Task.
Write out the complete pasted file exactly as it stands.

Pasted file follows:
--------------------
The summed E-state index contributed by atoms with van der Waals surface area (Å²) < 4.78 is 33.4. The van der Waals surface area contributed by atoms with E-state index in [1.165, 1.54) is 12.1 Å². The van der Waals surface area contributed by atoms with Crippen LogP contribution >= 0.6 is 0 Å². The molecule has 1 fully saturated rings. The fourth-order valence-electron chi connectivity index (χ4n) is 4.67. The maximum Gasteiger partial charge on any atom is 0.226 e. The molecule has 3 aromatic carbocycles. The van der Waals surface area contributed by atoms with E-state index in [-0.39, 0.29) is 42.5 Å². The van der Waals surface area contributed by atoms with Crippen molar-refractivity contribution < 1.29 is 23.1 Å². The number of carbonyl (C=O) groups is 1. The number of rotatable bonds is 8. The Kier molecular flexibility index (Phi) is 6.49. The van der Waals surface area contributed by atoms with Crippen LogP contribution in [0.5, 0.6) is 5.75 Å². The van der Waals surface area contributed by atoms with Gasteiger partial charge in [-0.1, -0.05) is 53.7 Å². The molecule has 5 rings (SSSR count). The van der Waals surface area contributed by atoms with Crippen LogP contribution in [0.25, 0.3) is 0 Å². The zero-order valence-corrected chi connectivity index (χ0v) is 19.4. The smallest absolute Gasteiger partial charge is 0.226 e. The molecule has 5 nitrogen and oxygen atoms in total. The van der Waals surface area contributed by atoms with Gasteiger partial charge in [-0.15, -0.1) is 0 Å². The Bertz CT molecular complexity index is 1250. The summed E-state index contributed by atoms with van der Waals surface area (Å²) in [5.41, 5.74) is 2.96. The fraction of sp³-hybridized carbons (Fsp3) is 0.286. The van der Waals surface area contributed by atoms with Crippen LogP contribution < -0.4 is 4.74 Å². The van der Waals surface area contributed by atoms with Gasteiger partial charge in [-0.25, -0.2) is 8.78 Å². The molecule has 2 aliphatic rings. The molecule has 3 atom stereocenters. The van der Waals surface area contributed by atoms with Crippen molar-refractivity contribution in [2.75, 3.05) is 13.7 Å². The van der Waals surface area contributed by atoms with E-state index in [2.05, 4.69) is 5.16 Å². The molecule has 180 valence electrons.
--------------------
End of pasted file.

The summed E-state index contributed by atoms with van der Waals surface area (Å²) < 4.78 is 33.4. The van der Waals surface area contributed by atoms with E-state index in [1.165, 1.54) is 12.1 Å². The van der Waals surface area contributed by atoms with Crippen LogP contribution >= 0.6 is 0 Å². The molecule has 1 fully saturated rings. The fourth-order valence-electron chi connectivity index (χ4n) is 4.67. The maximum Gasteiger partial charge on any atom is 0.226 e. The molecule has 3 aromatic carbocycles. The van der Waals surface area contributed by atoms with E-state index in [-0.39, 0.29) is 42.5 Å². The van der Waals surface area contributed by atoms with Crippen molar-refractivity contribution < 1.29 is 23.1 Å². The number of carbonyl (C=O) groups is 1. The number of rotatable bonds is 8. The Kier molecular flexibility index (Phi) is 6.49. The van der Waals surface area contributed by atoms with Crippen LogP contribution in [0.5, 0.6) is 5.75 Å². The van der Waals surface area contributed by atoms with Gasteiger partial charge in [-0.1, -0.05) is 53.7 Å². The molecule has 5 rings (SSSR count). The van der Waals surface area contributed by atoms with Crippen LogP contribution in [0.25, 0.3) is 0 Å². The zero-order valence-corrected chi connectivity index (χ0v) is 19.4. The smallest absolute Gasteiger partial charge is 0.226 e. The molecule has 5 nitrogen and oxygen atoms in total. The van der Waals surface area contributed by atoms with Gasteiger partial charge in [-0.15, -0.1) is 0 Å². The Bertz CT molecular complexity index is 1250. The summed E-state index contributed by atoms with van der Waals surface area (Å²) in [5.41, 5.74) is 2.96. The fraction of sp³-hybridized carbons (Fsp3) is 0.286. The van der Waals surface area contributed by atoms with Crippen LogP contribution < -0.4 is 4.74 Å². The van der Waals surface area contributed by atoms with Gasteiger partial charge in [-0.25, -0.2) is 8.78 Å². The molecule has 2 aliphatic rings. The molecule has 3 atom stereocenters. The van der Waals surface area contributed by atoms with Crippen molar-refractivity contribution in [2.75, 3.05) is 13.7 Å². The van der Waals surface area contributed by atoms with E-state index in [2.05, 4.69) is 5.16 Å². The molecule has 180 valence electrons.